Python3 is destroying the Python cause analysis

Source: Internet
Author: User
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Python 3 effortlessly becomes the worst thing that happens to the Python community. I remember the first time I used Python, I was spending a lot of time on the C + +, and Python was like one of my own. I can open a text editor with a few seconds or a few minutes to write a working program instead of hours or days. I remember when Python 2.5 came out, it brought a whole new bunch of neat language features. I love python, but I admit it has weaknesses, but it doesn't matter, all programming languages have. Its powerful place makes it interesting. Python 3 has some minor incremental improvements compared to Python 2, but at the same time loses a lot of Python 2 powerful stuff.

Python 2 A powerful place behind it is the huge third-party library, well, can do anything. Python 3 doesn't have this. Yes, a lot of libraries have been ported, but there are still 10 times times as many libraries without porting the past, and it's not easy. For example, you need to parse the x format, and x parsing is not simple, it is not a common format like YAML or JSON. It is possible that this parser for x has been written in Python 2, but has not yet been ported to Python 3. Also, porting will not be easy, given the fundamental difference between a Python 2 byte string (str) and a Python 3 byte string (bytes). It's actually difficult to transplant and requires a bit of porting skills, like maintaining Python 2 and Python 3 compatibility. So, you have some options, you can quickly write your app in Python 2 (a deprecated language), import some libraries (and all of their dependencies), maybe 10 times times the length, or you can use another programming language, it also has a lot of third-party libraries, but not the problem of Python 2/3. The second choice is obviously not very popular, because otherwise, we have a lot of Python 3 written app products, and then Python 2 of a large number of libraries will be ported over. (Translator Note: This logic seems to be a bit problematic?) Neither of these have happened. People either continue to write software in Python 2 or choose another language that does not face their own.

Another great thing about Python 2 is that programs written with it can almost always run on the next version of Python without much modification. If your company is running on software written in Python 2 (as many companies do), porting to Python 3 will be expensive because your requirements files can be very large and full of libraries that are not yet ported to Python 3. There is no sensible business reason to spend hundreds or millions of dollars worth of development time porting to Python 3. If it's cheaper than that, you might ask XXX to port their entire code base to Ruby. Now if you have to rewrite your software, would you choose Python 3? No.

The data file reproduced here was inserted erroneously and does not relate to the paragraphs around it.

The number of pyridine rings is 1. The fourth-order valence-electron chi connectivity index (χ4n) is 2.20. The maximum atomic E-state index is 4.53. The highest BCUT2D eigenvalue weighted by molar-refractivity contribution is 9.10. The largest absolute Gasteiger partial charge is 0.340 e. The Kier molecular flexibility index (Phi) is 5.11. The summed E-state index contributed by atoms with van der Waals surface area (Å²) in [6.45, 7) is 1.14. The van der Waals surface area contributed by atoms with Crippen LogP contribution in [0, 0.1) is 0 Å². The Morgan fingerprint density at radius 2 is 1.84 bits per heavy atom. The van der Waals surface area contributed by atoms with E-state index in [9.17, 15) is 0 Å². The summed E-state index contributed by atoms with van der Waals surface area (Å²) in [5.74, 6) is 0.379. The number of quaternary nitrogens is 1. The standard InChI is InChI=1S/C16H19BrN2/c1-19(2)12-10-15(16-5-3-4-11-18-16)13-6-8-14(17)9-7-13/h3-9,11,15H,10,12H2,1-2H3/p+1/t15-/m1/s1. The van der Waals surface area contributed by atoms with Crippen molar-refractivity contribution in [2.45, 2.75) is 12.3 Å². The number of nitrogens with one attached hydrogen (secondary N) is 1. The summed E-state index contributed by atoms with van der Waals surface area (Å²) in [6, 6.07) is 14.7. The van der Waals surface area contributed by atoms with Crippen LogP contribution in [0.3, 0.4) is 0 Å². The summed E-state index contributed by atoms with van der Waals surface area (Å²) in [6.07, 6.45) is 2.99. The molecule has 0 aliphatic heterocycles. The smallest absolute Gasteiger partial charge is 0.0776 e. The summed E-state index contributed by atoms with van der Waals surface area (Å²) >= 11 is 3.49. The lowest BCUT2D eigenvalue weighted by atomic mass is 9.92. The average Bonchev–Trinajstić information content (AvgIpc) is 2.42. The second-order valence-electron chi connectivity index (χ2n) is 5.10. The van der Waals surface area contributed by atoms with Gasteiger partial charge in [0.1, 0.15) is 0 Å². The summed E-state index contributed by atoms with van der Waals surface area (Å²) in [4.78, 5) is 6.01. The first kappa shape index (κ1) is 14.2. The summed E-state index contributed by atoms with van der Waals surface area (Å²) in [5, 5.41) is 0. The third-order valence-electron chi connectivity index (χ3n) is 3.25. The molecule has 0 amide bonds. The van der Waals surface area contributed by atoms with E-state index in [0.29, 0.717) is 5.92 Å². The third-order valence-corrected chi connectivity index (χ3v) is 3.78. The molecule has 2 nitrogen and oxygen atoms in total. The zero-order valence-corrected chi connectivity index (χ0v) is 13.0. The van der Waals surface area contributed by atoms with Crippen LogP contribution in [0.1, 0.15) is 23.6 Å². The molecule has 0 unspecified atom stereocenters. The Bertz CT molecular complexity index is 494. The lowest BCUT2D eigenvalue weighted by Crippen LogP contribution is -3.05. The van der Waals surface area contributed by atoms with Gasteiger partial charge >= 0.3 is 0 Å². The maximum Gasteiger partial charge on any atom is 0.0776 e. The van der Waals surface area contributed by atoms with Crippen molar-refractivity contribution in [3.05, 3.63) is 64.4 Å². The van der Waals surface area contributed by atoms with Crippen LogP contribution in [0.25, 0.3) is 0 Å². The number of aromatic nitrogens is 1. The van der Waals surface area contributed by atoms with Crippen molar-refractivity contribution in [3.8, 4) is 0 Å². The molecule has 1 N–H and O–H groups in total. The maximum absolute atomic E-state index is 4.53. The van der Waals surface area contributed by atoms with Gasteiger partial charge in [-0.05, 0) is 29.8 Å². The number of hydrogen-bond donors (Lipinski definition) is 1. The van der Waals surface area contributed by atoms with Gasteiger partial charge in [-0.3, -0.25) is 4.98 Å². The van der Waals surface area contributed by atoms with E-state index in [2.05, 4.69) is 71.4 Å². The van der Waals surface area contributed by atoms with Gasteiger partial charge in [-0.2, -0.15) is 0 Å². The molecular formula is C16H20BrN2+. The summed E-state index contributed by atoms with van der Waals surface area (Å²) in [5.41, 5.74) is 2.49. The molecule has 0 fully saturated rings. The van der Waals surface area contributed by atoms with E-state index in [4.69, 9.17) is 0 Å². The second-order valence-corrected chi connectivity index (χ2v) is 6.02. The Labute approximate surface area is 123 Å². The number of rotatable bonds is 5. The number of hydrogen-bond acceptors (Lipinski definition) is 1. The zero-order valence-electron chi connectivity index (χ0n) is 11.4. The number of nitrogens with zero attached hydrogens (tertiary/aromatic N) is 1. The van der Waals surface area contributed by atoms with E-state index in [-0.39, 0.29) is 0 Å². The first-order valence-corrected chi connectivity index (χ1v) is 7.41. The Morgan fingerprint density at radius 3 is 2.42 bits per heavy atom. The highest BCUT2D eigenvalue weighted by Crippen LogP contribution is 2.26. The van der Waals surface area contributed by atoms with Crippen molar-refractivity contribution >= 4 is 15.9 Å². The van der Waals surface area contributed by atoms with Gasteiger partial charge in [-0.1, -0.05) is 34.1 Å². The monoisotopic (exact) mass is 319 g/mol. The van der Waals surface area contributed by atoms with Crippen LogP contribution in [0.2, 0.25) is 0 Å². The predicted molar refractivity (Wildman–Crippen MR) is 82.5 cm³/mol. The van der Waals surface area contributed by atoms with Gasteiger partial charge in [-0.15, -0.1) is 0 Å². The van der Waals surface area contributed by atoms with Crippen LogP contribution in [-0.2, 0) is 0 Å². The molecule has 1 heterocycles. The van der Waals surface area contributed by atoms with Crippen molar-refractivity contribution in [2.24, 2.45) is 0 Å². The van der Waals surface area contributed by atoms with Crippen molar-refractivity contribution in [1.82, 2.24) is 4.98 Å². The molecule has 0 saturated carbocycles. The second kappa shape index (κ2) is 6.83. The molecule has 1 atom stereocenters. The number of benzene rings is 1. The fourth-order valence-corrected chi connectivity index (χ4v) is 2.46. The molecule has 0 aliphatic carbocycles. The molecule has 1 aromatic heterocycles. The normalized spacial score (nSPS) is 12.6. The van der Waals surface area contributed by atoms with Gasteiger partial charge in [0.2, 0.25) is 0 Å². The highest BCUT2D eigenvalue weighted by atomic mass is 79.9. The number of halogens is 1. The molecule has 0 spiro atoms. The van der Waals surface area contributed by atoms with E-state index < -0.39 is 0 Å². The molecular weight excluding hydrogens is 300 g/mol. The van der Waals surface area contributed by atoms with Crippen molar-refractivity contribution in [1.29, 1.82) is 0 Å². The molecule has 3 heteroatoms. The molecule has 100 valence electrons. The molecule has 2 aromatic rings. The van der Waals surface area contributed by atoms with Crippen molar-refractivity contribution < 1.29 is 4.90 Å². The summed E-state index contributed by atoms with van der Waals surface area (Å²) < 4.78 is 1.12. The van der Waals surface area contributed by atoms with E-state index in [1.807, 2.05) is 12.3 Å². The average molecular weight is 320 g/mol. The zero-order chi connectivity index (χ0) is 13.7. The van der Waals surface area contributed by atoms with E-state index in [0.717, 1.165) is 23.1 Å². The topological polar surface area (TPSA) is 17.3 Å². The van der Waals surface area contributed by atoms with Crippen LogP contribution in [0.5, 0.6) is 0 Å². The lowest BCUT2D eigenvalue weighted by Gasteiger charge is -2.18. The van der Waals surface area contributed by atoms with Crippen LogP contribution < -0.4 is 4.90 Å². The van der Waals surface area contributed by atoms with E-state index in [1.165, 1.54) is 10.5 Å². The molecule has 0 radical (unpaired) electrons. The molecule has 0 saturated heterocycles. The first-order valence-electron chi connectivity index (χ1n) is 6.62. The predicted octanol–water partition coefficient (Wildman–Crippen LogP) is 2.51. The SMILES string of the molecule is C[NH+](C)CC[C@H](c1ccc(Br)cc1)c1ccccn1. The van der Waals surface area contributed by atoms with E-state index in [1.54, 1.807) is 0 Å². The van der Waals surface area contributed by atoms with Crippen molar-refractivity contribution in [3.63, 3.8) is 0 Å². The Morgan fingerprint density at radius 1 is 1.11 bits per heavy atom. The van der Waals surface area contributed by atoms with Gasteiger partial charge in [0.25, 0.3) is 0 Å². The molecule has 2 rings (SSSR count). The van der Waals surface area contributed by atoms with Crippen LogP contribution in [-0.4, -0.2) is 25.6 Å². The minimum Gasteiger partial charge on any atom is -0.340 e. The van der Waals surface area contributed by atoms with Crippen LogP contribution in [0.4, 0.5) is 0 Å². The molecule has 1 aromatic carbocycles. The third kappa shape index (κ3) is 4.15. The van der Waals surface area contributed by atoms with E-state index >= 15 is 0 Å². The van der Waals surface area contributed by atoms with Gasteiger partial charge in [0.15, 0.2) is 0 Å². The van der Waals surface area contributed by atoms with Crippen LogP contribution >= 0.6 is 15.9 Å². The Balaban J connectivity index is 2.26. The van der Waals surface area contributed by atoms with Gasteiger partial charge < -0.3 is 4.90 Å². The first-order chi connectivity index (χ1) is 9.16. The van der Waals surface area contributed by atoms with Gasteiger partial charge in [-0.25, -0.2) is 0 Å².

The more popular libraries that support Python 2 and 3 almost all use only a subset of that language, which can be run on two platforms. SQLAlchemy, one of my favorite Python libraries, it does this very well. Django does the same, but it's not doing so well. This subset of languages, which I would call Python X, is boring to use, requires some kinky tricks, and is usually not as powerful as Python 2 or Python 3. Is it interesting to port the Python 2 library to Python x? Sadly, it doesn't mean anything, because what makes Python great is the fun.

Python 2, sadly, has been deprecated. Python 3 is so decadent that no one uses it. Python 3 doesn't have much of a change. Did not bring much benefit, but the lack of lost a lot. Over the past few months, I have built some projects and services with Python 3. I'm not beaten by it. This is much like writing software in Python 2, except that you can only get a few libraries. There's nothing amazing about it. The python community should have moved to Python 3 in the last few years, but the result is more and more obvious that people are moving to new languages (or re-discovering old languages). Some of these languages also have good features like powerful input systems, pattern matching, better performance, improved multithreading and concurrency, simpler external function interfaces (FFI), more beautiful lambda statements, and so on.

One scenario is to fork Python 2.7 and then continue to develop the language, adding some features that are as backwards compatible as possible, so that Python 2 applications that cannot be ported (due to some financial constraints) can continue to evolve and improve, And that brings value to companies or individuals who invest so much time in developing them. This is the right thing to do (in fact, it would be best if Guido and the other dominant people in the Python community could do it officially rather than forcing everyone to fork it). Python 3 features can be ported back to Python 2 and then published in Python 2.8. Those who have spent time writing new software in pure Python 3 can use tools such as 3to2 to become compatible with Python 2.8. Python 3 can then silently leave for Python library maintainers to use Python 2 instead of Python x.

There are other options, but saving Python 2 is obviously the right thing to do, so it's a little bit of a story. The rescue of Python 2 will not come from the official, because those responsible for this kind of thing show great contempt for Python 2 users. If people in the community don't unite to save Python 2,python 3 years later will be the Python standard, then many libraries will be ported (though many certainly won't), then a lot of input will be wasted. The community would have shrunk a lot and lost the light of the past. Refer to Perl. People will forget it.

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